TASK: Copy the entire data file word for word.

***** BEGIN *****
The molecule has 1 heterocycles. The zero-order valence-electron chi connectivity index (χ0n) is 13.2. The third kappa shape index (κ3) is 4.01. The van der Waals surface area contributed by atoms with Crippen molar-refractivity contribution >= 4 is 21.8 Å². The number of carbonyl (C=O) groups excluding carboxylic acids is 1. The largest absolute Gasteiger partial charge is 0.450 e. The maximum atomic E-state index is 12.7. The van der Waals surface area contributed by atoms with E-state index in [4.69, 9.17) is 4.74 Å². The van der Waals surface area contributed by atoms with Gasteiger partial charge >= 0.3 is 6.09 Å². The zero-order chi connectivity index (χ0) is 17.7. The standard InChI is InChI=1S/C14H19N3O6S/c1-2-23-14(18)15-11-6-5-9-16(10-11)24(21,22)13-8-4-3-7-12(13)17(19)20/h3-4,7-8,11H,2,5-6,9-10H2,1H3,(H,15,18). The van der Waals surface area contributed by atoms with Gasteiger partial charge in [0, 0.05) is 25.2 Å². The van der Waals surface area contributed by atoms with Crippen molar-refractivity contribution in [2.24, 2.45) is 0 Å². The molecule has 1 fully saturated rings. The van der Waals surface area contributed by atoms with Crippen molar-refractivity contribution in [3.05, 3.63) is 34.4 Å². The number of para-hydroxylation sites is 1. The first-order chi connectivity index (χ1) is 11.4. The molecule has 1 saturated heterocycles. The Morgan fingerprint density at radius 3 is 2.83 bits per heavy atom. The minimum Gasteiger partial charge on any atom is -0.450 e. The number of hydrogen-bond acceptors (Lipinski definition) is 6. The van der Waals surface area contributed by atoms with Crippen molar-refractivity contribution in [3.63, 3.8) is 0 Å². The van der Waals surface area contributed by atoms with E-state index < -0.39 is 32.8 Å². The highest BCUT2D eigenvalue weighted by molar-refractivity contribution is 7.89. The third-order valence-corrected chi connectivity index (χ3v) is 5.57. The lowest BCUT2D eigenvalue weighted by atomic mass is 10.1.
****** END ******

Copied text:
The molecule has 1 heterocycles. The zero-order valence-electron chi connectivity index (χ0n) is 13.2. The third kappa shape index (κ3) is 4.01. The van der Waals surface area contributed by atoms with Crippen molar-refractivity contribution >= 4 is 21.8 Å². The number of carbonyl (C=O) groups excluding carboxylic acids is 1. The largest absolute Gasteiger partial charge is 0.450 e. The maximum atomic E-state index is 12.7. The van der Waals surface area contributed by atoms with E-state index in [4.69, 9.17) is 4.74 Å². The van der Waals surface area contributed by atoms with Gasteiger partial charge >= 0.3 is 6.09 Å². The zero-order chi connectivity index (χ0) is 17.7. The standard InChI is InChI=1S/C14H19N3O6S/c1-2-23-14(18)15-11-6-5-9-16(10-11)24(21,22)13-8-4-3-7-12(13)17(19)20/h3-4,7-8,11H,2,5-6,9-10H2,1H3,(H,15,18). The van der Waals surface area contributed by atoms with Gasteiger partial charge in [0, 0.05) is 25.2 Å². The van der Waals surface area contributed by atoms with Crippen molar-refractivity contribution in [2.24, 2.45) is 0 Å². The molecule has 1 fully saturated rings. The van der Waals surface area contributed by atoms with Crippen molar-refractivity contribution in [3.05, 3.63) is 34.4 Å². The number of para-hydroxylation sites is 1. The first-order chi connectivity index (χ1) is 11.4. The molecule has 1 saturated heterocycles. The Morgan fingerprint density at radius 3 is 2.83 bits per heavy atom. The minimum Gasteiger partial charge on any atom is -0.450 e. The number of hydrogen-bond acceptors (Lipinski definition) is 6. The van der Waals surface area contributed by atoms with Crippen molar-refractivity contribution in [3.63, 3.8) is 0 Å². The van der Waals surface area contributed by atoms with E-state index < -0.39 is 32.8 Å². The highest BCUT2D eigenvalue weighted by molar-refractivity contribution is 7.89. The third-order valence-corrected chi connectivity index (χ3v) is 5.57. The lowest BCUT2D eigenvalue weighted by atomic mass is 10.1.